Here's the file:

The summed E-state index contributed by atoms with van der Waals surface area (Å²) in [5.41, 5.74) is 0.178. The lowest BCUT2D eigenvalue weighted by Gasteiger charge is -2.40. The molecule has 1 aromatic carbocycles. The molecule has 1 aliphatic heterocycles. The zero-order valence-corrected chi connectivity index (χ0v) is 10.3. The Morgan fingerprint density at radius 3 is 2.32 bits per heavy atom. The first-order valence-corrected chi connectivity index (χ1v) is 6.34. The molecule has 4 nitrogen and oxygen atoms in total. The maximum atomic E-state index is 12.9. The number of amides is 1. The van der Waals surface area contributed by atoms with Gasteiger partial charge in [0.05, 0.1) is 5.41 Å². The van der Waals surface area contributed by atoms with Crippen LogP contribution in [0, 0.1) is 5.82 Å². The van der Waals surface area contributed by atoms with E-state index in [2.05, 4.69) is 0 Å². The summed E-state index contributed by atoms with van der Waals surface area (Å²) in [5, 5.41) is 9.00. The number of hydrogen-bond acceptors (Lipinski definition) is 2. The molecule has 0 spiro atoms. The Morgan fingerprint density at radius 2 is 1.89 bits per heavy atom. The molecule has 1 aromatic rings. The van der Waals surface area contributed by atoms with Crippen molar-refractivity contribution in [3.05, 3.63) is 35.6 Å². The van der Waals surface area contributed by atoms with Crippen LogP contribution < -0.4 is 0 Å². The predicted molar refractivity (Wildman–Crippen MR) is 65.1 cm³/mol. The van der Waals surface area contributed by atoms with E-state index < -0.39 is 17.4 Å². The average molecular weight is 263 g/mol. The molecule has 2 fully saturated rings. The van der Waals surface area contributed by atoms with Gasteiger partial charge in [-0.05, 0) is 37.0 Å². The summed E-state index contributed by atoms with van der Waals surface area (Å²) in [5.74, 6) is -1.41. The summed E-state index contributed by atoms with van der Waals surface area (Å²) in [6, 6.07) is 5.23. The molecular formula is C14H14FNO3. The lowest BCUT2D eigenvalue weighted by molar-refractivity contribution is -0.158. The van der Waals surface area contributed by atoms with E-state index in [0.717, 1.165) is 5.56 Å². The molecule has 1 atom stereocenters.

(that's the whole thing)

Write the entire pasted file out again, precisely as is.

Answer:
The summed E-state index contributed by atoms with van der Waals surface area (Å²) in [5.41, 5.74) is 0.178. The lowest BCUT2D eigenvalue weighted by Gasteiger charge is -2.40. The molecule has 1 aromatic carbocycles. The molecule has 1 aliphatic heterocycles. The zero-order valence-corrected chi connectivity index (χ0v) is 10.3. The Morgan fingerprint density at radius 3 is 2.32 bits per heavy atom. The first-order valence-corrected chi connectivity index (χ1v) is 6.34. The molecule has 4 nitrogen and oxygen atoms in total. The maximum atomic E-state index is 12.9. The number of amides is 1. The van der Waals surface area contributed by atoms with Gasteiger partial charge in [0.05, 0.1) is 5.41 Å². The van der Waals surface area contributed by atoms with Crippen LogP contribution in [0, 0.1) is 5.82 Å². The van der Waals surface area contributed by atoms with E-state index in [2.05, 4.69) is 0 Å². The summed E-state index contributed by atoms with van der Waals surface area (Å²) in [5, 5.41) is 9.00. The number of hydrogen-bond acceptors (Lipinski definition) is 2. The molecule has 0 spiro atoms. The Morgan fingerprint density at radius 2 is 1.89 bits per heavy atom. The molecule has 1 aromatic rings. The van der Waals surface area contributed by atoms with Crippen molar-refractivity contribution in [3.05, 3.63) is 35.6 Å². The van der Waals surface area contributed by atoms with Crippen LogP contribution < -0.4 is 0 Å². The predicted molar refractivity (Wildman–Crippen MR) is 65.1 cm³/mol. The van der Waals surface area contributed by atoms with E-state index < -0.39 is 17.4 Å². The average molecular weight is 263 g/mol. The molecule has 2 fully saturated rings. The van der Waals surface area contributed by atoms with Gasteiger partial charge in [-0.05, 0) is 37.0 Å². The summed E-state index contributed by atoms with van der Waals surface area (Å²) in [5.74, 6) is -1.41. The summed E-state index contributed by atoms with van der Waals surface area (Å²) in [6, 6.07) is 5.23. The molecular formula is C14H14FNO3. The lowest BCUT2D eigenvalue weighted by molar-refractivity contribution is -0.158. The van der Waals surface area contributed by atoms with E-state index in [0.717, 1.165) is 5.56 Å². The molecule has 1 atom stereocenters.